Oakland Athletics' general manager Billy Beane rocked Major League Baseball by applying a sabermetrics-based analytical technique that identified success factors that other teams failed to appreciate. It wasn't that competitors didn't use analytical techniques or lacked the relevant data; it was that they started from inadequate assumptions and asked the wrong questions. Insurers have a similar opportunity today to leap ahead of competitors by applying prescriptive analytics, a technique that optimizes pricing through sophisticated analysis of customer demand. But like Beane, champions of prescriptive analytics must overcome internal cultural resistance.

In the 2011 film "Moneyball," Beane has a fateful encounter with Peter Brand, a Yale economics graduate student. The Brand character insists that scouts and coaches are applying the wrong criteria of success, focusing on prospects with signs of potential greatness. His insight was that cumulative team criteria such as the aggregated propensity for getting on base - known as the on-base percentage (OBP) - were more important than traditional gauges of excellence in individual players. The conventional thinking of team managers was to think in terms of buying players, Brand notes. "Your goal shouldn't be to buy players, your goal should be to buy wins," he counsels Beane. "And in order to buy wins, you need to buy runs."

When attempting to act on Brand's advice, Beane runs into determined resistance from A's scouts and leadership. Champions of prescriptive analytics at insurance companies may initially face similar resistance from senior management, and for similar reasons: like successful baseball teams, senior insurance executives can point to a record of success based on a combination of intuitive judgment, rigorous analysis and raw experience. As in the case of overcoming the conventional wisdom of baseball scouts, the embrace of prescriptive analytics requires accepting a counter-intuitive proposition - that what has been proven to work over the years will not sustain future success.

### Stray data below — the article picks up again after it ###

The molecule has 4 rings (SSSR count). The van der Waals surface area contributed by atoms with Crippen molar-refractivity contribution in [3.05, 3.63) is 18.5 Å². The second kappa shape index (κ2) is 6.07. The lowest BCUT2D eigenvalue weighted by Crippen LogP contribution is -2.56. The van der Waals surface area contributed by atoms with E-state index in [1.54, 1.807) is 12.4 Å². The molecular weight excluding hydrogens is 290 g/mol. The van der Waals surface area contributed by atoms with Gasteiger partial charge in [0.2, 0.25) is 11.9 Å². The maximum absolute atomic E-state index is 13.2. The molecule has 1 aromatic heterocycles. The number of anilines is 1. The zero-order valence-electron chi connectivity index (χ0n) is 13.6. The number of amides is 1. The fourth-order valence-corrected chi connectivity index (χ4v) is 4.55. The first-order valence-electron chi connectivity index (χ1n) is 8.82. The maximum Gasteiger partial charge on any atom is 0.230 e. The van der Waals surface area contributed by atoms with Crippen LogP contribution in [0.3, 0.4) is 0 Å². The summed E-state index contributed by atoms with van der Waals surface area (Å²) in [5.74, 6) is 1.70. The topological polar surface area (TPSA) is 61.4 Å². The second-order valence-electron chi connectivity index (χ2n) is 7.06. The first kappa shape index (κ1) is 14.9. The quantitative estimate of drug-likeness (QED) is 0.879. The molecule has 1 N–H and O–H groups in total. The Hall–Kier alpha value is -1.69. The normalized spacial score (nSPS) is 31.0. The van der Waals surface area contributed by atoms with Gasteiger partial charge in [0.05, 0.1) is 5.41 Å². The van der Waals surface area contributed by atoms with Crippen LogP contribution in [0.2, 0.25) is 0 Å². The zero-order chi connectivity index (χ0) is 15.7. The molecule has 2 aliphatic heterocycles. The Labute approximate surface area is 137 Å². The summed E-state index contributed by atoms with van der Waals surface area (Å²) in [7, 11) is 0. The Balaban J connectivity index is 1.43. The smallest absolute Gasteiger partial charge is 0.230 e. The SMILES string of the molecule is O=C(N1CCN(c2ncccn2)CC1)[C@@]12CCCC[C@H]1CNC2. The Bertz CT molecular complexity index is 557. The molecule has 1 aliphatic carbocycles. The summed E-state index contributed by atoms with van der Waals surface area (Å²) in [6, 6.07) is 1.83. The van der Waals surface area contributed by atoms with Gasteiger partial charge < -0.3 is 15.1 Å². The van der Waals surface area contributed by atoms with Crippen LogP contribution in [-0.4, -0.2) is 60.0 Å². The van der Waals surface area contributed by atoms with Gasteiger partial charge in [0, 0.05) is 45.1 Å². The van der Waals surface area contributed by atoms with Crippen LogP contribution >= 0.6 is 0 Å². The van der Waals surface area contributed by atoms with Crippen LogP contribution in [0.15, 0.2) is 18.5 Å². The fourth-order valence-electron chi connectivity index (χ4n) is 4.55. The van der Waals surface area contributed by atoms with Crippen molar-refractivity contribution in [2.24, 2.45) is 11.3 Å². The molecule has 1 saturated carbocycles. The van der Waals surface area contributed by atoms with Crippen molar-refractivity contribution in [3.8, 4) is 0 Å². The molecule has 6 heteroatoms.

What senior management must be shown is that their assumptions have not been wrong, but that prescriptive analysis offers a superior alternative that will set the pace for the industry. Historically, loss costs have been the primary basis for insurance pricing. Prescriptive analytics complements loss cost analysis through the addition of systematic quantification and modeling of pricing according to customer reactions. The process then involves the exploration of all possible scenarios based upon growth or profit objectives, resulting in decision recommendations or "analytical prescription."

Typically, insurers apply experience-driven "rules of thumb" about customer demand and price elasticity to determine effective pricing. For example, a carrier might apply the assumption that a 10-percent increase in premium will result in a 2-percent relative drop in retention. While the enforcers of such rules can provide statistical support for them, the rules are nevertheless insufficiently granular. They fail to acknowledge change in consumer price elasticity over time and, more significantly, they assume all customers react in the same way. In reality, customers in different segments react differently. Internet shoppers are more price-sensitive than customers who buy through an agent, multi-policy customers are more likely than single-policy customers to renew after an increase, and prospects are more sensitive to price than existing customers.

The first question that arises when considering a more sophisticated analytical technique is "What data will be needed?" The answer in most cases is that the insurer, even a small insurer, already possesses the right data in its internal systems. The data required is about which of the insurer's customers and prospects buy or renew at a given price point, and which don't. Important variables include absolute premium, change in premium, multi-policyholder status, driver age, credit score and distribution channel.

While insurers already have the data they need to perform prescriptive analysis, they need to acquire the tools, the methodology and, more fundamentally, the buy-in of their executive leadership. However, that should be easier when considering that prescriptive analytics can improve an insurer's combined ratio by one to three points, constituting a tremendous ROI for a relatively small capital expense.

The sabermetrics-based approach applied by Beane went on to become standard for Major League Baseball. Prescriptive analytics for customer demand modeling and price optimization currently provides a competitive edge for early adopters. Eventually, however, it will be table stakes. As Red Sox owner John Henry said to Billy Beane toward the end of Moneyball, "Anybody who's not building a team right and rebuilding it using your model, they're dinosaurs."

Aviv Cohen is VP Marketing at Earnix, a provider of pricing and customer analytics software for the financial services industry.

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